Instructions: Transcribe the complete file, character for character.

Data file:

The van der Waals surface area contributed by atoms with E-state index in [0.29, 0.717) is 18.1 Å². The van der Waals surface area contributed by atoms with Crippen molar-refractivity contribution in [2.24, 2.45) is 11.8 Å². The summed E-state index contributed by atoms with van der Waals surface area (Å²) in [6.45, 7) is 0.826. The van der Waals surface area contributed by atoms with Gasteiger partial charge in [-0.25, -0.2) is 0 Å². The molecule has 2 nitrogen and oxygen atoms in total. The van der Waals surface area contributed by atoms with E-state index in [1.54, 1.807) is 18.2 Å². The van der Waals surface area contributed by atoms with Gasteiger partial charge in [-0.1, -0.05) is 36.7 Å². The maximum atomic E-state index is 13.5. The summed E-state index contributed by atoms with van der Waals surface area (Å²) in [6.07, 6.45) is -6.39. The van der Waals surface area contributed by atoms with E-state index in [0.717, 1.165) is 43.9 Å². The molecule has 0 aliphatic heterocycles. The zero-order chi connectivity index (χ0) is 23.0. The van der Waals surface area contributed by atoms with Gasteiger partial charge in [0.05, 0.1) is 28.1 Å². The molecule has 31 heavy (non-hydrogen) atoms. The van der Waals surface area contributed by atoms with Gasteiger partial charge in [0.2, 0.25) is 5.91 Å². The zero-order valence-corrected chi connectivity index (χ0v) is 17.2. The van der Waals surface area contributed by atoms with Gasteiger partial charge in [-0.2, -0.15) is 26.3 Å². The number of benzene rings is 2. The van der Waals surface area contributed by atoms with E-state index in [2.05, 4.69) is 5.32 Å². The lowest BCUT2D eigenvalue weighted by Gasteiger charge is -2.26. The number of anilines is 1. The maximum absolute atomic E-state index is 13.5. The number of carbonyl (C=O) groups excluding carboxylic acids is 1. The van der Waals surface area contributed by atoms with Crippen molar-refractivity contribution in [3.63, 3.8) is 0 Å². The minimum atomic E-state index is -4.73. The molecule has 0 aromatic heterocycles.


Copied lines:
The van der Waals surface area contributed by atoms with E-state index in [0.29, 0.717) is 18.1 Å². The van der Waals surface area contributed by atoms with Crippen molar-refractivity contribution in [2.24, 2.45) is 11.8 Å². The summed E-state index contributed by atoms with van der Waals surface area (Å²) in [6.45, 7) is 0.826. The van der Waals surface area contributed by atoms with Gasteiger partial charge in [-0.25, -0.2) is 0 Å². The molecule has 2 nitrogen and oxygen atoms in total. The van der Waals surface area contributed by atoms with E-state index in [1.54, 1.807) is 18.2 Å². The van der Waals surface area contributed by atoms with Gasteiger partial charge in [-0.1, -0.05) is 36.7 Å². The maximum atomic E-state index is 13.5. The summed E-state index contributed by atoms with van der Waals surface area (Å²) in [6.07, 6.45) is -6.39. The van der Waals surface area contributed by atoms with E-state index in [0.717, 1.165) is 43.9 Å². The molecule has 0 aliphatic heterocycles. The zero-order chi connectivity index (χ0) is 23.0. The van der Waals surface area contributed by atoms with Gasteiger partial charge in [0.05, 0.1) is 28.1 Å². The molecule has 31 heavy (non-hydrogen) atoms. The van der Waals surface area contributed by atoms with Gasteiger partial charge in [0.2, 0.25) is 5.91 Å². The zero-order valence-corrected chi connectivity index (χ0v) is 17.2. The van der Waals surface area contributed by atoms with Gasteiger partial charge in [-0.2, -0.15) is 26.3 Å². The number of benzene rings is 2. The van der Waals surface area contributed by atoms with E-state index in [2.05, 4.69) is 5.32 Å². The lowest BCUT2D eigenvalue weighted by Gasteiger charge is -2.26. The number of anilines is 1. The maximum absolute atomic E-state index is 13.5. The number of carbonyl (C=O) groups excluding carboxylic acids is 1. The van der Waals surface area contributed by atoms with Crippen molar-refractivity contribution in [3.63, 3.8) is 0 Å². The minimum atomic E-state index is -4.73. The molecule has 0 aromatic heterocycles.